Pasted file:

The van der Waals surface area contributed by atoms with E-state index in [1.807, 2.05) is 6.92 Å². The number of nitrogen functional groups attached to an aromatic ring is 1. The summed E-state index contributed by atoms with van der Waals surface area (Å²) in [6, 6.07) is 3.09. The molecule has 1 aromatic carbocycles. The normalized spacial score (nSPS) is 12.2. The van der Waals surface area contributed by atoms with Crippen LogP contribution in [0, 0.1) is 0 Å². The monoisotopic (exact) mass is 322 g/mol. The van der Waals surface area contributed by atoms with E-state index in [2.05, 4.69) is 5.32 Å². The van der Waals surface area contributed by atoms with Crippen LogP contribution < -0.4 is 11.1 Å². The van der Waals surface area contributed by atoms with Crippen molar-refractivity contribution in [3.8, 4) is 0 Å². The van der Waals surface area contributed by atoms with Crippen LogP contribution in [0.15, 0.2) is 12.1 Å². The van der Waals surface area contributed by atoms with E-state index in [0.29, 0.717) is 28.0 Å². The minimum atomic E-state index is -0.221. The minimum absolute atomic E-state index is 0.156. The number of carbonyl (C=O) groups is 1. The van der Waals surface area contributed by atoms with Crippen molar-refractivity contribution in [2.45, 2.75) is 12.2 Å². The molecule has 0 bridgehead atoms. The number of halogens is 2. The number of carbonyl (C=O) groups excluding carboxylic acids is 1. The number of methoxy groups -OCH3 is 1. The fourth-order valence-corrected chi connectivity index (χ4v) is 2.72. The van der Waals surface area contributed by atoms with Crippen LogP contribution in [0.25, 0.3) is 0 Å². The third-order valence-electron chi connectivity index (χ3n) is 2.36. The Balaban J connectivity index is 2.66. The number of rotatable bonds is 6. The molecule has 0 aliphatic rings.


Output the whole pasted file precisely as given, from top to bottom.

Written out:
The van der Waals surface area contributed by atoms with E-state index in [1.807, 2.05) is 6.92 Å². The number of nitrogen functional groups attached to an aromatic ring is 1. The summed E-state index contributed by atoms with van der Waals surface area (Å²) in [6, 6.07) is 3.09. The molecule has 1 aromatic carbocycles. The normalized spacial score (nSPS) is 12.2. The van der Waals surface area contributed by atoms with Crippen LogP contribution in [0, 0.1) is 0 Å². The monoisotopic (exact) mass is 322 g/mol. The van der Waals surface area contributed by atoms with E-state index in [2.05, 4.69) is 5.32 Å². The van der Waals surface area contributed by atoms with Crippen LogP contribution < -0.4 is 11.1 Å². The van der Waals surface area contributed by atoms with Crippen molar-refractivity contribution in [3.8, 4) is 0 Å². The van der Waals surface area contributed by atoms with Crippen LogP contribution in [0.15, 0.2) is 12.1 Å². The van der Waals surface area contributed by atoms with E-state index in [0.29, 0.717) is 28.0 Å². The minimum atomic E-state index is -0.221. The minimum absolute atomic E-state index is 0.156. The number of carbonyl (C=O) groups is 1. The van der Waals surface area contributed by atoms with Crippen molar-refractivity contribution in [2.45, 2.75) is 12.2 Å². The molecule has 0 bridgehead atoms. The number of halogens is 2. The number of carbonyl (C=O) groups excluding carboxylic acids is 1. The number of methoxy groups -OCH3 is 1. The fourth-order valence-corrected chi connectivity index (χ4v) is 2.72. The van der Waals surface area contributed by atoms with Crippen LogP contribution in [0.25, 0.3) is 0 Å². The third-order valence-electron chi connectivity index (χ3n) is 2.36. The Balaban J connectivity index is 2.66. The number of rotatable bonds is 6. The molecule has 0 aliphatic rings.